Saying to them, It is written, My house is the house of prayer: but you have made it a den of thieves.
The strong indignation of our Lord shown on this occasion is a plain indication of the importance he attached to right thought concerning the sanctuary, and to the right use of it. He brought into prominence the act of prayer as that which should, above all things, characterize the house of God. We enter into his thought if we consider -
I. THE SENSE IN WHICH SACRIFICE WAS PRAYER. The temple existed primarily and pre-eminently for sacrifice. There, and there alone, might sacrifices be offered to the Lord. It was the one place in all the land where the sin offerings and the burnt offerings could be presented. Was it not, then, essentially, the place of sacrifice? Truly; but sacrifice, when rightly viewed, was a form of prayer. In it and by it the offerer drew near, consciously, to the loving God; in it he made confession of sin to God; in it he made acknowledgment of his continual indebtedness to God; in it he supplicated the mercy and the grace of God. But this is prayer; it is prayer in the form of offering rather than in words. Less than this - this conscious approach, this confession, thanksgiving, and supplication - is not prayer at all. Inasmuch, then, as the temple was the place of sacrifice, it was the place of prayer.
II. THE FACT THAT THERE WAS ROOM IN THE TEMPLE FOR PRAYER AS WE ORDINARILY UNDERSTAND IT. We gather from our Lord's own words that the temple was the place commonly chosen by the people for the offering of prayer (ch. 18:10). It was toward the temple that the exiled Jews looked when they knelt down to pray in distant lands; and it was in the temple that they stood to pray when that sacred building was within reach. It was, no doubt, regarded as of all places in the world the very fittest in which to realize the presence of Jehovah, and to spread forth the soul's desires and aspirations before him. There were many places for prayer, but that was the place of prayer.
III. THE PLACE OF PRAYER IN THE CHRISTIAN SANCTUARY. By what, above all things else, should the Christian sanctuary be characterized?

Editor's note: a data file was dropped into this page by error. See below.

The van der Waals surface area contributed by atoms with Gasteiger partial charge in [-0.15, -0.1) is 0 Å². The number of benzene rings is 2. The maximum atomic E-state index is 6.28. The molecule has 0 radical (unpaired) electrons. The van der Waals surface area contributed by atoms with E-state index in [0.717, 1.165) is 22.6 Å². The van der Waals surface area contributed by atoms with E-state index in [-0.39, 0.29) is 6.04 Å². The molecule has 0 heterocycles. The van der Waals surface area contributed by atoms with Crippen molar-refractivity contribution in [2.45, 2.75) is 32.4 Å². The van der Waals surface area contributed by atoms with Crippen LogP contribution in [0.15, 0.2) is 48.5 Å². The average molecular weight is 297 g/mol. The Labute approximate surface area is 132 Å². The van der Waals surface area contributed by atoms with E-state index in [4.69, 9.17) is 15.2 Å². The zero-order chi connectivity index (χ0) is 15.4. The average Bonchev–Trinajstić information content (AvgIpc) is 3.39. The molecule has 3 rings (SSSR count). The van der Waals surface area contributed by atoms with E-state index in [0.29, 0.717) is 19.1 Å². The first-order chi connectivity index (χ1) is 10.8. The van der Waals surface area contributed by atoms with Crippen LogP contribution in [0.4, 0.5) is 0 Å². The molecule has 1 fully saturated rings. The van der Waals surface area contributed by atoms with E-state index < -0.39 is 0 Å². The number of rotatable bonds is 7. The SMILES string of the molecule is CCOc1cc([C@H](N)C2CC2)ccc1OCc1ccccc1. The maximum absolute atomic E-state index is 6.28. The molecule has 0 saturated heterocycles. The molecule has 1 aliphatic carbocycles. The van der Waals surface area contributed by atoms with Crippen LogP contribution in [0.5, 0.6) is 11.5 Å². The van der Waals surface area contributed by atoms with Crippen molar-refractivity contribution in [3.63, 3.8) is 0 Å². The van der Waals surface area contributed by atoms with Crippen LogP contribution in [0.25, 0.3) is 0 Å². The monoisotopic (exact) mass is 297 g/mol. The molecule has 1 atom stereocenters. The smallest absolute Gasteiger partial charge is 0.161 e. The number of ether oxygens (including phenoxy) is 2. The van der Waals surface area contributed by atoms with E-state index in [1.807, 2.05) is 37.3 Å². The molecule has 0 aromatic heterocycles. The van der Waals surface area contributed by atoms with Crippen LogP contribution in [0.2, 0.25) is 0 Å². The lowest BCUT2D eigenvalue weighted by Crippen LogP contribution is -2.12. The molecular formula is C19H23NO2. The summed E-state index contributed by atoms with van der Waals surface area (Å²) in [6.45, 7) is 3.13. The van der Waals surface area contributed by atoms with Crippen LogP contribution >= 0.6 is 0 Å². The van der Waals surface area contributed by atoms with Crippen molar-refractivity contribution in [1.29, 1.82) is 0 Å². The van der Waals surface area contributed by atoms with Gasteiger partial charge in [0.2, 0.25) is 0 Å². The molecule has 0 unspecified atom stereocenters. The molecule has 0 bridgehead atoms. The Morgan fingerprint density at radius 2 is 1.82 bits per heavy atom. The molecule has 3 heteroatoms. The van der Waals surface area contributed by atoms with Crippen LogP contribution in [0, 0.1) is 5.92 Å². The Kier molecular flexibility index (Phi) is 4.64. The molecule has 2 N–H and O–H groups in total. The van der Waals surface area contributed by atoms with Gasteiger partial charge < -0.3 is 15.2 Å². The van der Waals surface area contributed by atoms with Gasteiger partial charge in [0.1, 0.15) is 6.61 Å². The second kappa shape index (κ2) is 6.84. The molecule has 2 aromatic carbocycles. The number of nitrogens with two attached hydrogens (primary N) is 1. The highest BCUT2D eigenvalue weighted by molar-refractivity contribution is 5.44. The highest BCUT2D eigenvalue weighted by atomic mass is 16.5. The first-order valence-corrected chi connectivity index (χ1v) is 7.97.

1. It should be the place of common assembly. Where all classes of the people meet together, the rich and the poor, and feel that the Lord is the Maker of them all (Proverbs 22:2); where the learned and the unlearned worship and bow down together, and "kneel before the Lord their Maker" (Psalm 95:6); it is the place where human spirits meet, and where earthly circumstances are of no account whatever - where wealth does not weigh, and rank creates no distinction.
2. It should be the place of spiritual enlightenment.
(1) Where the Word of God is read, and should be read (as it may be) impressively and effectually; for there is nothing in literature which is more fitted to attract and interest a miscellaneous assembly;
(2) where the will of God is faithfully delivered, and the gospel of Christ expounded and enforced;
(3) where the cause of the Master and of mankind is fully and earnestly pleaded. But most especially is it:
3. The place of prayer. Here, either in sacred psalmody, or through some prepared formula, or led by the extemporaneous thought and aspiration of the minister, the worshippers draw nigh to God in every way in which he is approached by man - in adoration, in communion, in thanksgiving, in confession, in supplication, in consecration. No worshipper in the house of the Lord can reach a higher level of spiritual attainment than when he pours out his heart in prayer to God in these various utterances; and no minister in the house of the Lord can render to the people gathered together a truer or higher service than when he helps them thus to approach the Father of spirits, and thus to come into direct communion with him. Then is the house of God put to its noblest and worthiest use when it is made by those who meet within its wails "the house of prayer." - C.
Parallel VersesKJV: Saying unto them, It is written, My house is the house of prayer: but ye have made it a den of thieves.